Wednesday, May 4, 2011
Ridged Carrion Beetles
I explained to the kids how important these beetles were to the environment, pointing out how quickly we would be overrun with smelly carcasses without them and other insects there to play clean-up crew.
We discovered a deer head that was slicked clean, with exception to a little hide left on the very top of the skull.
This particular species of carrion beetle is found in deciduous woodlands, especially near a water source. This was perfect habitat for them, the small pond is surrounded by timber.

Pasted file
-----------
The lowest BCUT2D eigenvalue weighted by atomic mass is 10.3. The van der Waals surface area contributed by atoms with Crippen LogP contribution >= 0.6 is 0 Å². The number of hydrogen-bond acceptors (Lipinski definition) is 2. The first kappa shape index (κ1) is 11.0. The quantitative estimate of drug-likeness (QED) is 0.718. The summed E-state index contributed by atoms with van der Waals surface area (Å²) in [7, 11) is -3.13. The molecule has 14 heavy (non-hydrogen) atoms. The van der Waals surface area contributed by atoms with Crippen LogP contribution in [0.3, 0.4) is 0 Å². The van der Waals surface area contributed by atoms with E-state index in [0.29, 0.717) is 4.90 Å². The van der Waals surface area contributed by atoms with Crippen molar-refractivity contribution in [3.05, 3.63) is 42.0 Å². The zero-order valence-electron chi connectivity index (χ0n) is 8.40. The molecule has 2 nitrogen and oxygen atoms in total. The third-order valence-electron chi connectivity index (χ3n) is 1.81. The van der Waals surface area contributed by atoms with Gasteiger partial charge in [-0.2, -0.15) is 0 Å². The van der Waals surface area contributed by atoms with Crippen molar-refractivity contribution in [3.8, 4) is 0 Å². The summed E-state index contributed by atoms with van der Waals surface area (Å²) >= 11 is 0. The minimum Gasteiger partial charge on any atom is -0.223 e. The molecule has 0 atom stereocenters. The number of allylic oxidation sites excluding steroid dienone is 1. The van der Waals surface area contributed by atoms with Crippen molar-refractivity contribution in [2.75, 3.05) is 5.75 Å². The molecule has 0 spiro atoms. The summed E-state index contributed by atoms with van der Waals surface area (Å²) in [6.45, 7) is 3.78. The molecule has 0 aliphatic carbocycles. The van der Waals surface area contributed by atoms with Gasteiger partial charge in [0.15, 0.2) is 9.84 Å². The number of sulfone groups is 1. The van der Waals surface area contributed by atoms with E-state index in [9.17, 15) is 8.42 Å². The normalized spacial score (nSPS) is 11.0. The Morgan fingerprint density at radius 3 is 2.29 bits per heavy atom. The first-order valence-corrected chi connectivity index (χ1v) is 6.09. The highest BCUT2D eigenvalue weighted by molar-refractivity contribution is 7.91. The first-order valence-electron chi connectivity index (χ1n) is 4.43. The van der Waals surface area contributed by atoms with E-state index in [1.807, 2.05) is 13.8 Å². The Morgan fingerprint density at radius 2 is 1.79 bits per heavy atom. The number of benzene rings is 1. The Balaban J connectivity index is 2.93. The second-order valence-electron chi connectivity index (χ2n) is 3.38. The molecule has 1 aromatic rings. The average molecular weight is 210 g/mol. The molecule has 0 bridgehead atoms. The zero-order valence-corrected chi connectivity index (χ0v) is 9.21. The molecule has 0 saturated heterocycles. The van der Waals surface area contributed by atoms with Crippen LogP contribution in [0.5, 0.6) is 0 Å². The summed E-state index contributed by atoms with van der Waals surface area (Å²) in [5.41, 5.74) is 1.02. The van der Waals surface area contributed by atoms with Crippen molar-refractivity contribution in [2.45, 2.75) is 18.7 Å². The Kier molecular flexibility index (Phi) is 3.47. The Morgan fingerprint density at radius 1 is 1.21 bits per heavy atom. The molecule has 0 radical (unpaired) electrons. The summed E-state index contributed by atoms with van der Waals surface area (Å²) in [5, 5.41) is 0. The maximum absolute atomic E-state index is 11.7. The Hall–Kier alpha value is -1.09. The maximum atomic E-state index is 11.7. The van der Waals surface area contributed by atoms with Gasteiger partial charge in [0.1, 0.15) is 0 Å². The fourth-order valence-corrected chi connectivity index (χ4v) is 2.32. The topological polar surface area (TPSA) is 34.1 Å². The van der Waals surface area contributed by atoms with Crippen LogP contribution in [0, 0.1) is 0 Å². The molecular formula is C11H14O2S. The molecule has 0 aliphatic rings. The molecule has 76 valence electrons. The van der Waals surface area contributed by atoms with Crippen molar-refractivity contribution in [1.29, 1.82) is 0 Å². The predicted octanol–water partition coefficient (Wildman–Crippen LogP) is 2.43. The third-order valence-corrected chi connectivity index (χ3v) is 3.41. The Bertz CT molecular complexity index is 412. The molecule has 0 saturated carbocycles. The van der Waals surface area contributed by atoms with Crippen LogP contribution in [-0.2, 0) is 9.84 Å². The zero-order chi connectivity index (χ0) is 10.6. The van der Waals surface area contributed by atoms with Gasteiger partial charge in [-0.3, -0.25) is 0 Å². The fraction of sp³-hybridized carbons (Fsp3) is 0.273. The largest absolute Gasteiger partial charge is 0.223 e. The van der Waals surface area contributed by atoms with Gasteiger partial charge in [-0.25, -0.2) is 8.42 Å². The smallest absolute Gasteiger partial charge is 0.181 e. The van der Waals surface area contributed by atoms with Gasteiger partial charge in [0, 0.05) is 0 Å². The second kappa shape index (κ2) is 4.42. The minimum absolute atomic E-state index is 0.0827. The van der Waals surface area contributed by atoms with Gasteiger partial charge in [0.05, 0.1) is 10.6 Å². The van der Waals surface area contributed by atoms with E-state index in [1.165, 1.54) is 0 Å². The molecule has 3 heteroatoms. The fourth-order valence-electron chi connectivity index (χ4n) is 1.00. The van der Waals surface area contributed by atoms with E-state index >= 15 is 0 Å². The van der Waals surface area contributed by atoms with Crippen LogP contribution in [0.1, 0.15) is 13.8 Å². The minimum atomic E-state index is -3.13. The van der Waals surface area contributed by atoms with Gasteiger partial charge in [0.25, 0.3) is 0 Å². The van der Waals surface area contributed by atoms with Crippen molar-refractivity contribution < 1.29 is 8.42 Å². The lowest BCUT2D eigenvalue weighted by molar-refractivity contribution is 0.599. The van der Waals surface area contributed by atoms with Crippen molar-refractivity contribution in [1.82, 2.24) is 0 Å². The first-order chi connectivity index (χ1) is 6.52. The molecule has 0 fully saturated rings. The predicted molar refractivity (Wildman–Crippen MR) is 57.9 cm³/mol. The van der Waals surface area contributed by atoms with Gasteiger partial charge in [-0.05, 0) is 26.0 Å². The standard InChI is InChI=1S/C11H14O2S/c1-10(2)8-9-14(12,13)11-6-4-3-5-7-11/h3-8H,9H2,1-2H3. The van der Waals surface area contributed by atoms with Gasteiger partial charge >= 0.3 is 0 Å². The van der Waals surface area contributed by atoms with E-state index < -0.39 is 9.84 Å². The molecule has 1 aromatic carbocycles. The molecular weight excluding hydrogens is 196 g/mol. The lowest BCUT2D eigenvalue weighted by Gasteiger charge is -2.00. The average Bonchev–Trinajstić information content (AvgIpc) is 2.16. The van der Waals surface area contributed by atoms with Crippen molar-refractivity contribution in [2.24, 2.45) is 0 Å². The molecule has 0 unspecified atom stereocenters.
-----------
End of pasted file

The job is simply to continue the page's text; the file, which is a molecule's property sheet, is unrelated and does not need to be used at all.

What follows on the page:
This is a raccoon carcass found near a wetland area on our farm. I have no idea how the skin ended up pulled forward off the skull instead of backwards, but this critter appears to have been killed by some kind of disease or possibly starvation. In the end all things must die, but through this process, other things go on to survive and even thrive on the remains. Carrion beetles are an insect that not a lot of thought is given to, perhaps it is something we prefer to not think about. Death is a topic that makes many people uncomfortable, the untimely or unexplained death of an animal can raise questions we simply cannot find answers to. These beetles are important scavengers and decomposers, without them being outside would soon smell like rotten, decaying flesh, making any foray into the wilderness unpleasant. So I say Hooray for the Carrion Beetles!